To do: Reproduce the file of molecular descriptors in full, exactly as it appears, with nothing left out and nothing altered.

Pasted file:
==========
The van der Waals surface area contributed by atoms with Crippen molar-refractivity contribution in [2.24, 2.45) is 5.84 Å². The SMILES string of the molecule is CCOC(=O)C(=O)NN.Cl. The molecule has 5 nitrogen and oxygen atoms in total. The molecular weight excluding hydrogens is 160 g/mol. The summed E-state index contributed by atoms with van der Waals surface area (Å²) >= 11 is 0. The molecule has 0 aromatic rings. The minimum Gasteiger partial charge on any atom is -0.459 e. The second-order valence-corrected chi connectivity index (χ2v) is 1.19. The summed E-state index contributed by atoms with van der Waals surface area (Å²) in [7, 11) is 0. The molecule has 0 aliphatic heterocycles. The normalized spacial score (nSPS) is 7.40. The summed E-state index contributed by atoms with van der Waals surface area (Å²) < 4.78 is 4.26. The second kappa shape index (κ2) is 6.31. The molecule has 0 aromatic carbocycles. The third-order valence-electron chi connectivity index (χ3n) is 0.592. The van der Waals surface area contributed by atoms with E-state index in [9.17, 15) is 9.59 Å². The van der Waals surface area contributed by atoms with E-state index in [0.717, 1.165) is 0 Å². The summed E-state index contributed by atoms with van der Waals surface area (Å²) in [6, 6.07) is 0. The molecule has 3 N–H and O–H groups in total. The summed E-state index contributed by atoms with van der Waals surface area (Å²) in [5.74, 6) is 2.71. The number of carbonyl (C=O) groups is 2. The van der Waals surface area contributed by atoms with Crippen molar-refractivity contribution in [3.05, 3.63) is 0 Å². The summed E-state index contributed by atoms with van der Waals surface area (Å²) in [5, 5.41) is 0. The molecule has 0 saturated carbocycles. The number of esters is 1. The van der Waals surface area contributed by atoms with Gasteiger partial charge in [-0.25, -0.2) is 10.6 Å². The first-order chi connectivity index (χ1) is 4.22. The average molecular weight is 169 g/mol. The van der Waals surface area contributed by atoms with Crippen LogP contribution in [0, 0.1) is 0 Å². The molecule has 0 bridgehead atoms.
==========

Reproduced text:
The van der Waals surface area contributed by atoms with Crippen molar-refractivity contribution in [2.24, 2.45) is 5.84 Å². The SMILES string of the molecule is CCOC(=O)C(=O)NN.Cl. The molecule has 5 nitrogen and oxygen atoms in total. The molecular weight excluding hydrogens is 160 g/mol. The summed E-state index contributed by atoms with van der Waals surface area (Å²) >= 11 is 0. The molecule has 0 aromatic rings. The minimum Gasteiger partial charge on any atom is -0.459 e. The second-order valence-corrected chi connectivity index (χ2v) is 1.19. The summed E-state index contributed by atoms with van der Waals surface area (Å²) in [7, 11) is 0. The molecule has 0 aliphatic heterocycles. The normalized spacial score (nSPS) is 7.40. The summed E-state index contributed by atoms with van der Waals surface area (Å²) < 4.78 is 4.26. The second kappa shape index (κ2) is 6.31. The molecule has 0 aromatic carbocycles. The third-order valence-electron chi connectivity index (χ3n) is 0.592. The van der Waals surface area contributed by atoms with E-state index in [9.17, 15) is 9.59 Å². The van der Waals surface area contributed by atoms with E-state index in [0.717, 1.165) is 0 Å². The summed E-state index contributed by atoms with van der Waals surface area (Å²) in [6, 6.07) is 0. The molecule has 3 N–H and O–H groups in total. The summed E-state index contributed by atoms with van der Waals surface area (Å²) in [5.74, 6) is 2.71. The number of carbonyl (C=O) groups is 2. The van der Waals surface area contributed by atoms with Crippen molar-refractivity contribution in [3.05, 3.63) is 0 Å². The summed E-state index contributed by atoms with van der Waals surface area (Å²) in [5, 5.41) is 0. The molecule has 0 saturated carbocycles. The number of esters is 1. The van der Waals surface area contributed by atoms with Gasteiger partial charge in [-0.25, -0.2) is 10.6 Å². The first-order chi connectivity index (χ1) is 4.22. The average molecular weight is 169 g/mol. The van der Waals surface area contributed by atoms with Crippen LogP contribution in [0, 0.1) is 0 Å². The molecule has 0 bridgehead atoms.